Thursday, May 31, 2018

Foreign Cinema Cookbook #AbramsDinnerParty

This cookbook season, I've been lucky enough to be involved in the Abrams Dinner Party, which is a clever way of saying that I get a whole lot of cookbooks for free.

Some of them, I was drooling over. Some, I'd never heard of, and probably would not have taken a second look at. But that's fine, because some of the ones that I wasn't originally fond of turned out to be pretty good.

One of the most recent books to arrive was The Foreign Cinema Cookbook by Gayle Pirie and John Clark. The subtitle of this one is Recipes and Stories under the stars.

I'll have to admit that this one wasn't on my radar at all. I didn't know the authors, and even if I had seen it in passing, I probably would have passed, since I know very little about foreign films.

Turns out I was a bit wrong in my assumptions. Foreign Cinema is the name of a restaurant in San Francisco. Oopsie. So, instead of finding recipes dedicated to movies I'd never seen or recipes by stars I never heard of, this is a book full of recipes from the restaurant. There's everything from Strawberry Bourbon to Crab Cakes with a Curiously Scented Butter Sauce (I just love that name!) to Creme Fraiche ice cream.

Like a lot of cookbooks written by folks near a coast, there are quite a few recipes featuring fresh fish that isn't available to us folks in the middle-ish of the country. And like many cookbooks based on restaurants, there are ingredients you might not find at your local grocer. But that's okay. It's a big book ... and heavy - did I mention that it's heavy? ... so there are plenty of recipes to choose from that can be made with common ingredients.

And of course you can substitute. If you don't have that fresh fish available in your market, you can always pick up the bag of frozen white-looking fish from the freezer bin and make sure that the rest of the recipe is done right.

Even if you skip past the full recipes, this book has a pretty darned good selection of extra things that you'll find very handy. There are spice blends, condiments and pickles, sauces, vinaigrettes, and some simple things like stocks breadcrumbs, and other things that can dress up an otherwise plain dish.

Photos in this book are pretty, yet achievable. The ones on baking pans or in pots certainly are what you should see, but even the plated dishes look doable - if you choose to do them that way. And, I have to say, I really appreciate that.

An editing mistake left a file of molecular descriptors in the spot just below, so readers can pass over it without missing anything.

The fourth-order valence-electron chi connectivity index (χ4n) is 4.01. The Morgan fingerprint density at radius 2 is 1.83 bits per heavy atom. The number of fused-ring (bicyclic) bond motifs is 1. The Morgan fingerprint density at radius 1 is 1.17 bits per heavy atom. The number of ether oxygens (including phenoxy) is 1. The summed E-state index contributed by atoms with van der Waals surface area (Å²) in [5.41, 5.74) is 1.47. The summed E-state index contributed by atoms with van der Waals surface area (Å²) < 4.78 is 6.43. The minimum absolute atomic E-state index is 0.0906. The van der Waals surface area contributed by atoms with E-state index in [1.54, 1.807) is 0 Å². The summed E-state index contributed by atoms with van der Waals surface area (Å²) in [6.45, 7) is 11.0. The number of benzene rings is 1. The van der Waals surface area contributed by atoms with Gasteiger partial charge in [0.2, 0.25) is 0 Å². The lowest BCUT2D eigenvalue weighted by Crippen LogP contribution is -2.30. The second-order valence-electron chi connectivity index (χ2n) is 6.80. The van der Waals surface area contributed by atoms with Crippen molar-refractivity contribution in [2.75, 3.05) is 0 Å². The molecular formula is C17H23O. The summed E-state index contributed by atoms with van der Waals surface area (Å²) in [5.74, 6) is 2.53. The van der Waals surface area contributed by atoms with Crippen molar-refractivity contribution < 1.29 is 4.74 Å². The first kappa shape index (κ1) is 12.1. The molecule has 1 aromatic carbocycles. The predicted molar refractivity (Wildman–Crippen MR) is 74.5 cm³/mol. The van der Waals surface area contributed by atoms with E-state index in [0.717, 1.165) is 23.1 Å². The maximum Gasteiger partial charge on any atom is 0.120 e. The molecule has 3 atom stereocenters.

It irks me to no end when I see a recipe that calls for (for example) avocados to be mixed into a salad and the accompanying photo has pristine cubes of avocado. I mean seriously, either that avocado is rock-hard and not pleasant to eat, or the photographer cut it and placed it into position without mixing it in, as the recipe says you're supposed to. Yes, it's a pretty photo. But no, that's not what it's going to look like when served. And sometimes that matters. Like when the inlaws are coming over.

But ... I digress. The Foreign Cinema Cookbook is not a book of foreign recipes, folks. It's from a restaurant right over there in California, making American-ish food.

In case you missed it up top, I got this book for free. Gratis. Nada cost.

Monday, May 28, 2018

Katie Lee's Easy-Breezy Eats #AbramsDinnerParty

Whoop, whoop, another free cookbook for me from Abrams for participating in the Abrams Dinner Party. Don't get too excited. There's no food, but I do get cookbooks sent to me to review.

This time, we're looking at Katie Lee's Easy-Breezy Eats by (please tell me you guessed it) Katie Lee. This is the kind of book where you look at the cover and immediately assume a few things.

First, the tagline the endless summer cookbook and the basket of produce leads you to believe there will be a lot of fresh ingredients and not too many cans of soup. Second, Katie looks relaxed and happy and she's standing in a field holding that basket of produce. So, I'd assume that the recipes are somewhat easy, fresh, and relatively healthy.

Turns out that the assumptions are pretty much correct.

One of the first recipes I bookmarked was a grilled zucchini, corn, black bean, and avocado salad. Sounds simple enough, and the ingredients are basic. Like, you'd have no problem finding them in just about any grocery store if you didn't happen to already have them. To make the recipe easy, the black beans come from a can, but then we have fresh zucchini, avocado, and scallions. I could eat this as a side dish, as a salad, or a lunch.

Next on my hit list was fish tacos, where the recommended fish is any flaky white fish. That's simple. A recipe for chipotle sauce is included, as well as garnished. This is the kind of recipe where you could prep the sauce and garnishes the night before and cook the fish right before serving and dinner would be on the table in just a few minutes. 

Another one that caught my eye was corn fritters. I'll be making them for sure when corn is local and plentiful and I've (as usual) bought more than I needed. The recipe is simple, but you can dress them up any way you like.

Some of the recipes do sound just a little fancy or complicated, like the Kiwi Blueberry Pavlova, but when you read the recipe, it's actually not that hard. But it would look awfully pretty as a summer dessert when you have company.

This is the kind of book that I might use for inspiration as much as for the recipes. Cornbread Panzanella, for example, is something that I probably never would have thought of. And it's genius. But if I made it, I probably wouldn't fuss with using exactly the colors of bell peppers she suggests. Yeah, I'm a radical like that.

If you didn't notice the blurb at the top, I'm telling you, again, that I got this book for free. Yup, it's good to be me today.